Lessons in Management From my Favourite Books
These days I have been struggling to find topics to write on, but this great itch in my hand urges me to write, still. So, to scratch the itch, i.e. look for a topic to write on, I asked my friends about what is this one thing that they believe I should be writing on. Pat came the reply that I should be writing on books; since I sit with my nose buried in one or the other for most of my free time, why not regale my readers with my quirky and therefore personal observations about a few books that I have read. I liked the idea and therefore decided that I will give you a point-wise description of a few of my favorite books and what do I like about them and why you MUST read them (Well, B-school teaches you to write in a point-wise manner very well J ). I have also tried to bring out their relevance in a management context.
1. Art of War – “Strategy without tactics is the slowest route to victory. Tactics without strategy is the noise before defeat.”
This book is required reading on strategy. I can vouch for the fact that I have never read a more coldly impersonal book than this and I highly doubt that I will ever do. Most of us even when deep into rivalry still have some sensitivity to the fact that the person that we are acting against is actually human and thus we retain at least some part of our humane side to our actions and thoughts. But this book, this one masterpiece, makes you see your opponent like an object to be annihilated by using all tricks in the bag. The book is so objectively written that it makes you perceive your opponent as nothing but a shooting target and for once, deep into this book, one might be at the risk of forgetting the very humanity that defines us. It is a must read for, I guess, all of us since we live in competitive times and reading this book with the right perspective will remind us that we need not forget our humanity to do so; unless Sun Tzu’s spirit has landed in us!
Sudha Murthy’s story collections
This book emphasizes the emotional aspect – required reading because any great leader needs to have a high Emotional Quotient. There may have been people like Steve Jobs, who may have been described as insensitive and still utterly successful, but the point is that Steve Jobs understood emotions really well, and was a brilliant manipulator of people’s emotions. Although these stories aren’t exactly counted as super sophisticated literature, yet they resonate with me; Not because they use the oh-so-classic Shakespearean English that no one understands but because they use day-to-day language that common folks can relate to but still deliver such depth, emotion and insight that I have seldom been able to derive from simple words. The stories tell you about life, not as it should be but as it is, about people not as they pose but what makes them what they actually are and about the importance of observation-they tell us that if you keep your senses awake, you can also find great stories in everyday events just like Ms. Murthy does.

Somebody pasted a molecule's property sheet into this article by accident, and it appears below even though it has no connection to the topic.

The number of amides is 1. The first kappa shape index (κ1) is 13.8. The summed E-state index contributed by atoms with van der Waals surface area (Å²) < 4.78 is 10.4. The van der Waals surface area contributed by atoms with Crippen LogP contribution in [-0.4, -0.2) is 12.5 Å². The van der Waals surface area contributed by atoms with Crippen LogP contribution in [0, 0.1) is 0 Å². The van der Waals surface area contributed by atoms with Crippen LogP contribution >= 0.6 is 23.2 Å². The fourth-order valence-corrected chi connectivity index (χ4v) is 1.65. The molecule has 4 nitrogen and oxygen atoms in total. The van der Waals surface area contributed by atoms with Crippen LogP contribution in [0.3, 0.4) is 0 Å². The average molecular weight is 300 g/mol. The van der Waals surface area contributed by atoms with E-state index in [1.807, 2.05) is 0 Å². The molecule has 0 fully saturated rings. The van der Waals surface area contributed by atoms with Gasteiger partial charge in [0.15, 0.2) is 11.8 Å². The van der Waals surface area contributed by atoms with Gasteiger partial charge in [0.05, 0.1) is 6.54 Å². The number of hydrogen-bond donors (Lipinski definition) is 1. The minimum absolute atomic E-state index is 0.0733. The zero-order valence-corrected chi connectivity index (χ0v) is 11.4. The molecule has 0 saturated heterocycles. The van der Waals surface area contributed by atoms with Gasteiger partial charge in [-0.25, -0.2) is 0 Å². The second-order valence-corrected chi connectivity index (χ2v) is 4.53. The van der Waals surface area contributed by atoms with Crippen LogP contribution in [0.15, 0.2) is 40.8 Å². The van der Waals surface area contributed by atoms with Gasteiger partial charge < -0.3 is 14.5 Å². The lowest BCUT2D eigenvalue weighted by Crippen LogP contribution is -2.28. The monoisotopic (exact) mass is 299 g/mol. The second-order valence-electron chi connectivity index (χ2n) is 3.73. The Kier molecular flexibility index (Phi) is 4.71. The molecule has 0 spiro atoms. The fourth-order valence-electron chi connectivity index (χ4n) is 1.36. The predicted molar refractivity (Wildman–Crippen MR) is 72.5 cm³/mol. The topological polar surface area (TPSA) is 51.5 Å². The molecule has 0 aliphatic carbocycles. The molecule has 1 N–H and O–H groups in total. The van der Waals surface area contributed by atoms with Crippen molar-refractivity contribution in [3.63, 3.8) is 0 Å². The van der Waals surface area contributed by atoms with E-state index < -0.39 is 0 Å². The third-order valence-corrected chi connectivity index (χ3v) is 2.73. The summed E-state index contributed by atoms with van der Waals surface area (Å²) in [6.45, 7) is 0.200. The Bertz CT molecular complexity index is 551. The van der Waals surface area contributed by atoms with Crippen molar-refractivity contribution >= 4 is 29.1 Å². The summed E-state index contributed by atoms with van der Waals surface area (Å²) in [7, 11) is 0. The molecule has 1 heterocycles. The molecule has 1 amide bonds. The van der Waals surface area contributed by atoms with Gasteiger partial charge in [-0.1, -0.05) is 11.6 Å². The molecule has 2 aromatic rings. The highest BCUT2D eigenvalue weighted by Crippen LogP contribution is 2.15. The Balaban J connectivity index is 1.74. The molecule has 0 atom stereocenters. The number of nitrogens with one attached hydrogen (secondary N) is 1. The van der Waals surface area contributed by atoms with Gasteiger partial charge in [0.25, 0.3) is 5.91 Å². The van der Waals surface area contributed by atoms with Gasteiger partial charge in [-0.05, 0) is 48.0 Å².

Animal Farm- “All animals are equal but some animals are more equal than others”
I have always found this book to be an extremely apt commentary on human nature; how one naturally craves for freedom and self-rule and how this desire slowly morphs into the dormant tendency of all humans to amass as much power as they may be able to, by subjugating fellow humans who may or may not be lesser than them in some aspect. I believe it is a must read for most people today since most of us today aspire to become ‘somebody’, it is important that we know that absolute power will make ‘some animals more equal than the others’ and will therefore corrupt absolutely. This book gives me a perspective on power equations in a very simple way and hence is on the list of my favorites.
This book gives you a personal perspective on inequality – one of the biggest problems facing politicians, economists and business leaders of today. This book by Mulk Raj Anand was the first and the last time that I saw the practice of untouchability, not from the perspective of a social science book but from that of a person subjected to this practice-how this person struggles to be even recognized as one. The book is crisp and to the point, it does not run into paragraphs after paragraphs of contemplation on the practice, rather states facts and situations so that the reader is free to draw his/her own inferences. It is this very simplicity and understated impact of this book that brings it to my favorites list.
I could write a little more, say another 50,000 words, on books that I like but I guess this much is enough for now. Books, I believe, are the windows to human soul. It is the collective observation and emotion of generations and varieties of writers that one finds in books and it is precisely this vastness that makes them not just a reading experience but actually an immersion in a different time, place and a different thought process altogether. It is the amalgamation of one’s own thought process and the one engendered in the book, which makes reading food for thought and occupation for mind.